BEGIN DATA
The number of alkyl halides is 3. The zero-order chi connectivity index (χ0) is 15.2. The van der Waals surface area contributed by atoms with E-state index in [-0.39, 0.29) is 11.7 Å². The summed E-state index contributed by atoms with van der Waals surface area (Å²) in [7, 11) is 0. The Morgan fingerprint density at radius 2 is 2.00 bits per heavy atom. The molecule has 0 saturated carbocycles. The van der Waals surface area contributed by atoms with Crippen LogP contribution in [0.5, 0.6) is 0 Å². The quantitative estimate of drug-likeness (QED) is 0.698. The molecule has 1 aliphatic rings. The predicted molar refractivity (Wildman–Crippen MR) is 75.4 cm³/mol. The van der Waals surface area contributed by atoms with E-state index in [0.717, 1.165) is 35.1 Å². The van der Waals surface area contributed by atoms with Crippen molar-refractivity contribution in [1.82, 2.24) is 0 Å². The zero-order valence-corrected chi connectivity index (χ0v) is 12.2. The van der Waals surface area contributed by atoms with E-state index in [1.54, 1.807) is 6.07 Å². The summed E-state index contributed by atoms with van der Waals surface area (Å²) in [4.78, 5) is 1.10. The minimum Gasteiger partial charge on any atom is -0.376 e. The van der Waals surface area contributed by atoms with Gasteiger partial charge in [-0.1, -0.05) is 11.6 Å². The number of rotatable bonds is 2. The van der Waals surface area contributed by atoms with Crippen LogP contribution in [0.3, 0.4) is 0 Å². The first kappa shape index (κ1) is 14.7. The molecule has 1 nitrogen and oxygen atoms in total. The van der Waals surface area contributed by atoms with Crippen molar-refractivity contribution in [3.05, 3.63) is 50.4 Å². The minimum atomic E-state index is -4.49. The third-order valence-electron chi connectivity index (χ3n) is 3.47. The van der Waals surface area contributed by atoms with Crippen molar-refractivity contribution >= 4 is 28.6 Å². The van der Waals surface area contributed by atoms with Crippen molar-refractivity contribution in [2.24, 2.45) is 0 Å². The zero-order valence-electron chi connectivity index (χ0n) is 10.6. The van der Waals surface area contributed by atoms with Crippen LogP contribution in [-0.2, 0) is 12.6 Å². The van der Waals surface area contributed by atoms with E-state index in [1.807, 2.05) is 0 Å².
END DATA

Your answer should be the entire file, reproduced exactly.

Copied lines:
The number of alkyl halides is 3. The zero-order chi connectivity index (χ0) is 15.2. The van der Waals surface area contributed by atoms with E-state index in [-0.39, 0.29) is 11.7 Å². The summed E-state index contributed by atoms with van der Waals surface area (Å²) in [7, 11) is 0. The Morgan fingerprint density at radius 2 is 2.00 bits per heavy atom. The molecule has 0 saturated carbocycles. The van der Waals surface area contributed by atoms with Crippen LogP contribution in [0.5, 0.6) is 0 Å². The quantitative estimate of drug-likeness (QED) is 0.698. The molecule has 1 aliphatic rings. The predicted molar refractivity (Wildman–Crippen MR) is 75.4 cm³/mol. The van der Waals surface area contributed by atoms with E-state index in [0.717, 1.165) is 35.1 Å². The van der Waals surface area contributed by atoms with Crippen molar-refractivity contribution in [1.82, 2.24) is 0 Å². The zero-order valence-corrected chi connectivity index (χ0v) is 12.2. The van der Waals surface area contributed by atoms with E-state index in [1.54, 1.807) is 6.07 Å². The summed E-state index contributed by atoms with van der Waals surface area (Å²) in [4.78, 5) is 1.10. The minimum Gasteiger partial charge on any atom is -0.376 e. The van der Waals surface area contributed by atoms with Gasteiger partial charge in [-0.1, -0.05) is 11.6 Å². The number of rotatable bonds is 2. The van der Waals surface area contributed by atoms with Crippen LogP contribution in [0.3, 0.4) is 0 Å². The first kappa shape index (κ1) is 14.7. The molecule has 1 nitrogen and oxygen atoms in total. The van der Waals surface area contributed by atoms with Crippen molar-refractivity contribution in [3.05, 3.63) is 50.4 Å². The minimum atomic E-state index is -4.49. The third-order valence-electron chi connectivity index (χ3n) is 3.47. The van der Waals surface area contributed by atoms with Crippen molar-refractivity contribution >= 4 is 28.6 Å². The van der Waals surface area contributed by atoms with Crippen molar-refractivity contribution in [2.24, 2.45) is 0 Å². The zero-order valence-electron chi connectivity index (χ0n) is 10.6. The van der Waals surface area contributed by atoms with Crippen LogP contribution in [-0.2, 0) is 12.6 Å². The van der Waals surface area contributed by atoms with E-state index in [1.807, 2.05) is 0 Å².